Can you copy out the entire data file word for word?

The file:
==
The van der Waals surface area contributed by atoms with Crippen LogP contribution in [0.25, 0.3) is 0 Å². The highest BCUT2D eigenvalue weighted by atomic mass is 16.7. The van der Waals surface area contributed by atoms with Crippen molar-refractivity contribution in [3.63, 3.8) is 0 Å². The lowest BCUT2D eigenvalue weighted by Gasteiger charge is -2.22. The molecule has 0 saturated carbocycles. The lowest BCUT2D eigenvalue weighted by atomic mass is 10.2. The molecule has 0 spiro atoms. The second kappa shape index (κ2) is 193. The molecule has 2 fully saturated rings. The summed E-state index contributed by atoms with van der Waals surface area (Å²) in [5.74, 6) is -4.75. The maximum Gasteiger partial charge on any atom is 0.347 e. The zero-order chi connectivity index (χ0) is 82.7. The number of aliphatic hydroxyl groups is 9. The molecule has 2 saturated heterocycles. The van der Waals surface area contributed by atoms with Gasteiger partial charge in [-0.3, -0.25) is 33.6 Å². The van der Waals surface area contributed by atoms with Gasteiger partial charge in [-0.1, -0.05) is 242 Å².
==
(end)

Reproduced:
The van der Waals surface area contributed by atoms with Crippen LogP contribution in [0.25, 0.3) is 0 Å². The highest BCUT2D eigenvalue weighted by atomic mass is 16.7. The van der Waals surface area contributed by atoms with Crippen molar-refractivity contribution in [3.63, 3.8) is 0 Å². The lowest BCUT2D eigenvalue weighted by Gasteiger charge is -2.22. The molecule has 0 saturated carbocycles. The lowest BCUT2D eigenvalue weighted by atomic mass is 10.2. The molecule has 0 spiro atoms. The second kappa shape index (κ2) is 193. The molecule has 2 fully saturated rings. The summed E-state index contributed by atoms with van der Waals surface area (Å²) in [5.74, 6) is -4.75. The maximum Gasteiger partial charge on any atom is 0.347 e. The zero-order chi connectivity index (χ0) is 82.7. The number of aliphatic hydroxyl groups is 9. The molecule has 2 saturated heterocycles. The van der Waals surface area contributed by atoms with Gasteiger partial charge in [-0.3, -0.25) is 33.6 Å². The van der Waals surface area contributed by atoms with Gasteiger partial charge in [-0.1, -0.05) is 242 Å².